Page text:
The last explanatory variable is operational uncertainty, that manifests when internal organizational activities are difficult to plan, or planned activities are difficult to execute, and it comes from unpredictable variation in internal operating conditions, which require change in original plans and routines, and the revision of resource allocation decisions. Although it is well known in the literature that health care organizations respond to uncertainty by creating ties [22, 27], this study adds that within the network there is a propensity over time to choose as collaborative partner hospitals facing similar levels of operational uncertainty. Future studies will have to clarify the motivations and theoretical mechanisms that explain this criterion in the choice of the partner organization.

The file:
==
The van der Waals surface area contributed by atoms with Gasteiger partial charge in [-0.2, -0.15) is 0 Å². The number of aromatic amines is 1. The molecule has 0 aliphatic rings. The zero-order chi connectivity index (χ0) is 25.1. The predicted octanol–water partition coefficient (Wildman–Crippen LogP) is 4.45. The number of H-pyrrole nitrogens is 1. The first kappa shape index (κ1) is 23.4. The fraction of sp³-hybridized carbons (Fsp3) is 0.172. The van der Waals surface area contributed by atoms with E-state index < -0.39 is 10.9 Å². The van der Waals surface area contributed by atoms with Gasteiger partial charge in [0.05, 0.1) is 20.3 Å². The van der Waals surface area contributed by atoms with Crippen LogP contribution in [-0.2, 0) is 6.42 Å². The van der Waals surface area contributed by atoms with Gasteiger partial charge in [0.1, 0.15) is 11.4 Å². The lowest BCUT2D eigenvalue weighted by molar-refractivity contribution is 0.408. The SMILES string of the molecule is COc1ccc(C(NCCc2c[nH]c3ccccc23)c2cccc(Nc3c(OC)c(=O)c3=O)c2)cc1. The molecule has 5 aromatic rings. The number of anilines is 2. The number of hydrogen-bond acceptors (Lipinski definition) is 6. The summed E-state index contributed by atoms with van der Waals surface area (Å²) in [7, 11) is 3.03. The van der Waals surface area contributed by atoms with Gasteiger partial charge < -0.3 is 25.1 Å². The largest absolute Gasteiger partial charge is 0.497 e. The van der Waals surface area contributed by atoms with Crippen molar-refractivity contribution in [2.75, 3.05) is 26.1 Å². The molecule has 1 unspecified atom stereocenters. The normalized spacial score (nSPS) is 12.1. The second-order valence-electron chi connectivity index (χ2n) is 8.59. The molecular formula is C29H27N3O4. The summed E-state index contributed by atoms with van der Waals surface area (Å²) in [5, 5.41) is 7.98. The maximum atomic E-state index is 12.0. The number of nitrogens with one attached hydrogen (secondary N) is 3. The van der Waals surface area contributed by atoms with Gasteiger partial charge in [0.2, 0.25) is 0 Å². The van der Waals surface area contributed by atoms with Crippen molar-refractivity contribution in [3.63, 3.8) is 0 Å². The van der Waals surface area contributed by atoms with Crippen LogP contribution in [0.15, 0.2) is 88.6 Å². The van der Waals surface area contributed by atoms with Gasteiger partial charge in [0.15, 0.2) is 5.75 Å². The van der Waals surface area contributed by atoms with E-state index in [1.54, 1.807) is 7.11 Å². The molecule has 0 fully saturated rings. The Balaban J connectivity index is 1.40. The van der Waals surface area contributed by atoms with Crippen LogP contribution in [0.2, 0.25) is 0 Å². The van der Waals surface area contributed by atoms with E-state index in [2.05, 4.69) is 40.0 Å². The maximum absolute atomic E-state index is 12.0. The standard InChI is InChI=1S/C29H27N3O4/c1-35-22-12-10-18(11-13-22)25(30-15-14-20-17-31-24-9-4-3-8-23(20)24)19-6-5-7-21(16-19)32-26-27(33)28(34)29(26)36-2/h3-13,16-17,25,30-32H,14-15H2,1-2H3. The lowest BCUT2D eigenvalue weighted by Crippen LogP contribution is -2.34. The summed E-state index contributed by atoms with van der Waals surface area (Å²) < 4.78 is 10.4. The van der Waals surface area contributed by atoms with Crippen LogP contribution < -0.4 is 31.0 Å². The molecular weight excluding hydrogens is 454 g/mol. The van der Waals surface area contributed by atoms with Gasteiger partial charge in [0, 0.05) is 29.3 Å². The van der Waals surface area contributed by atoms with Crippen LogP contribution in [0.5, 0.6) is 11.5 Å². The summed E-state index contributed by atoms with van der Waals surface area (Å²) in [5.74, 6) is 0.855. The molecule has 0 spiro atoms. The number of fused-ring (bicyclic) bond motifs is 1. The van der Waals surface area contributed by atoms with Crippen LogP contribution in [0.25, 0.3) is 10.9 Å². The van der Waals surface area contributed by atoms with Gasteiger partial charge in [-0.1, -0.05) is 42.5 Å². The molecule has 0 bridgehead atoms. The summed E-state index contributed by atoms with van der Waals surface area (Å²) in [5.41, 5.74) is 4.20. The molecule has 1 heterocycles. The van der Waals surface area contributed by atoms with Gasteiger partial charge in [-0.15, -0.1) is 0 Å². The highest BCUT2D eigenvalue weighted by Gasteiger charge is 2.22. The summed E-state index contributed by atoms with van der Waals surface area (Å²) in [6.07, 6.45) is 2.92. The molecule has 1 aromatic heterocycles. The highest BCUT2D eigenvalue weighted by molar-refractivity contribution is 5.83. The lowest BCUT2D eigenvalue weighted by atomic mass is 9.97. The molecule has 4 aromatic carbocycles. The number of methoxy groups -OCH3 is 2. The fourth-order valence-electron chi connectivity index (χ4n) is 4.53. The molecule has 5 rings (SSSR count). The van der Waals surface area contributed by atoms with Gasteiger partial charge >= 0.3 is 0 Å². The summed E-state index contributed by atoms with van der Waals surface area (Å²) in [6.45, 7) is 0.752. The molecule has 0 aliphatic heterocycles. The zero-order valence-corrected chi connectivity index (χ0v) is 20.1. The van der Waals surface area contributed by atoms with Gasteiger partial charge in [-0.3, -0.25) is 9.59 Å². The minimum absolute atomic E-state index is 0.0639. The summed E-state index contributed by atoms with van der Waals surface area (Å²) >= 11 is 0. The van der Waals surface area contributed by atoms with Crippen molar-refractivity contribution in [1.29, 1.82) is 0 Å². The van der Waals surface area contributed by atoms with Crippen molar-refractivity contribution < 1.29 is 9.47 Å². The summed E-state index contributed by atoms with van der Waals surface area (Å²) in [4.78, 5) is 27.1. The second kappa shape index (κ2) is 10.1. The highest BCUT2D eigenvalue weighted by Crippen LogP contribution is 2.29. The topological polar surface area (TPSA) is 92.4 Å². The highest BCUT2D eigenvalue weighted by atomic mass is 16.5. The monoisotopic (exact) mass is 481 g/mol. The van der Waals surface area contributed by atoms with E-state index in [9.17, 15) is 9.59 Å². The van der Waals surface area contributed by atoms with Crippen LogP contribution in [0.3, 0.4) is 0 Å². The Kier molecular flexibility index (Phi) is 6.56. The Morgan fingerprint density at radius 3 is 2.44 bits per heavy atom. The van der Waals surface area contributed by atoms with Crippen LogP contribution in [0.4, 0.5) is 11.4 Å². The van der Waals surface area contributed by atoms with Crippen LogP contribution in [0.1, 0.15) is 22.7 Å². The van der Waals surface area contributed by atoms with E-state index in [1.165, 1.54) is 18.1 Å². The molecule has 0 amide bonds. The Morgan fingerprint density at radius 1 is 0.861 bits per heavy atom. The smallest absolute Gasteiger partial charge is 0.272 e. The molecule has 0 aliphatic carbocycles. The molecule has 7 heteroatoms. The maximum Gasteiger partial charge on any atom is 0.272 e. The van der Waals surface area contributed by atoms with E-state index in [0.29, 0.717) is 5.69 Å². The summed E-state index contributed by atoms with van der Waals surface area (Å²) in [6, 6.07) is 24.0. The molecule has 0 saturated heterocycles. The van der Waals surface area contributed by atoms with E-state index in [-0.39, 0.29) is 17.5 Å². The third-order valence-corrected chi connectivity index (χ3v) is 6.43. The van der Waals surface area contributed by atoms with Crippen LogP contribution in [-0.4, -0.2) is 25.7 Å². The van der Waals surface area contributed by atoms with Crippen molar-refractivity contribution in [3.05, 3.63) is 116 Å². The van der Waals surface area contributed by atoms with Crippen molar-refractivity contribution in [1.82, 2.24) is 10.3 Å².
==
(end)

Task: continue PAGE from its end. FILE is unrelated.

Finally, results found that the formation of network ties between organizations is explained by peculiar forms of structural (or local) configurations, composed of subsets of two or three network actors and the possible ties among them [30]. These dyadic and triadic micro-processes have been measured statistically to provide evidence on how endogenous local forces drive the formation (and evolution) of network ties. Among the dyadic configurations, outdegree (the overall tendency of organizations to exhibit outgoing collaborative ties) and reciprocity (the overall tendency of organizations to exhibit reciprocal ties) are significant and confirm the non-static nature of the network investigated. Among the triadic configurations, only transitive ties (the tendency toward transitive closure, where collaborative ties are established with partners of partners) are significant in explaining how networks ties evolve over time [22, 28].